A few days ago I came across Cal Newport’s episode on “The failure of Cybernetic Productivity " where he talked about a term I’ve never heard before: Cybernetic Productivity. This productivity concept has been prominent since the early 2000s and has served as an effective strategy for managing the growing workload, particularly among knowledge workers . Now, let’s delve into the principles:

  1. Automate and speed up shallow task as much as possible
    • Have software tools “speak” with other ones, send data from your browser to your Exceel sheet or to your editor (and vice versa)
    • use as less clicks as possible
    • automate all the things ™
  2. Try to keep needed information at your finger tips
    • make it easy to organize and get access to information
    • the more we have the right information when we need it, the more effective knowledge workers we are going to be
    • Example: Google
      • You can search for all types of information
      • In general knowledge management tools implement this principle that information should never be to far from the person who needs it
  3. Remove friction from communication
    • communication has to be easy
    • if friction is removed, high velocity communication / colaboration can be achieved
  4. Simplify the extraction of actionable wisdom from data
    • the information we need to do things is often hidden in data
      • we need tools that can find trends
      • we need tools that can extract wisdom from data so we can have it at our finger tips

According to Cal Newport this approach doesn’t work because of the so called infinite buffer. A sort of inbox that never ends He arguments that the supply of work is infinite for most knowledge workers. Instead of having a pull approach where workers “pull” new tasks from a central registry, potential tasks are stored at individuals. This way tasks are pushed towards people until they’re ready to work on that task. The buffer of work is growing so people tend to have more and more to do.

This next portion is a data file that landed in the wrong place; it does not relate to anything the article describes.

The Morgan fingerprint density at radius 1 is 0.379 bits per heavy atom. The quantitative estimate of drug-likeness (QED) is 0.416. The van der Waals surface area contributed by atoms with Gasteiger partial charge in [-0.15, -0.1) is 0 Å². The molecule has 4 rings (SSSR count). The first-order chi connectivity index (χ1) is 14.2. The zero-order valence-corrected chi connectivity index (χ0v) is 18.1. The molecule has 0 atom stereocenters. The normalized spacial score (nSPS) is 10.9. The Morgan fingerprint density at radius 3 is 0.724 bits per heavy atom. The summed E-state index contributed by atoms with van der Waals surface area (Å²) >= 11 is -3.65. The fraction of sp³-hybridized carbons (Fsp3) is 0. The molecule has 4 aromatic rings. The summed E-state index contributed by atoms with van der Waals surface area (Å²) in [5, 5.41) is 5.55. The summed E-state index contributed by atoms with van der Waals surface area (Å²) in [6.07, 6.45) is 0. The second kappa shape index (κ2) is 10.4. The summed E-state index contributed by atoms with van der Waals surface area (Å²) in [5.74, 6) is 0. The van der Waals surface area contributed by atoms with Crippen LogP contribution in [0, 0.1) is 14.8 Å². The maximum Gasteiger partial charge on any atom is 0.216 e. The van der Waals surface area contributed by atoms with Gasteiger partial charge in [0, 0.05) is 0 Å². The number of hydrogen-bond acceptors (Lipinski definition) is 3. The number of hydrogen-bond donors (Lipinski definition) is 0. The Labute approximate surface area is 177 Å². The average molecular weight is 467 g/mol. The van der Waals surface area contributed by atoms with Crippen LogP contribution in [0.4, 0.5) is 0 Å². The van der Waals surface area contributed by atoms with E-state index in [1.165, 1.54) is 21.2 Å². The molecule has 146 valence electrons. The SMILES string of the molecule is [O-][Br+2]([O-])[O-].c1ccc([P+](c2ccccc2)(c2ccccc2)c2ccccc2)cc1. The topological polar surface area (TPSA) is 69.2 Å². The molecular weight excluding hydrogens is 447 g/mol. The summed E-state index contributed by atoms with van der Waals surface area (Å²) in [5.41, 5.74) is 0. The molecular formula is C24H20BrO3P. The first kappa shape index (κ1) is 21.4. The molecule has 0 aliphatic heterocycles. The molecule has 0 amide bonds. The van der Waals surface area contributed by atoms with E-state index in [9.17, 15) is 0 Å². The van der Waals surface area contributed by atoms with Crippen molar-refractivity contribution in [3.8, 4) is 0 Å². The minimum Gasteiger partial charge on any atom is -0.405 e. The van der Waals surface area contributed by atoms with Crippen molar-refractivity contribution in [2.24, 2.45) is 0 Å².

This mentality combined with the cybernetic productivity has the following effect: It speeds up the shallow tasks (overhead work surrounding deeper work) Also check Shallow Work and at the same time frees up more time (for more work to fill in the infinite buffer). Here is a quote from the episode:

We’re jumping from project to project, google is findin this information or maybe if we’re more advanced chatGPT is grabbing the information for us that we’re automatically sending it over between different types of tools and this data automatically goes over there and it’s the cloud and it syncs. We’re moving faster, faster and faster and more work comes in to fill that void and there is no time left to do the important stuff all those overheads are trying to support in the first place.

So we feel tired, we feel exhausted, the context switches are making us dumber and we’re spending less time actually doing the underlying work that creates value, the actual work that is valued in the marketplace.


I have read Cal Newport’s books (Deep Work, Digital Minimalism, So Good They Can’t ignore you) His new book on “Slow Productivity” should be out for sale in March 2024! and I weekly listen to his podcast. So I’m quite familiar with the concepts he advertises for. However, in this case I somehow disagree with his thoughts on the cybernetic productivity and tools that are supposed to speed up communication/interaction.

As you might guess, I have a strong opinion why Emacs is a perfect tool to adress the four principles described earlier. Let me emphasize why by adding Emacs specific tools/methodologies to each one:

Not convinced yet? 😇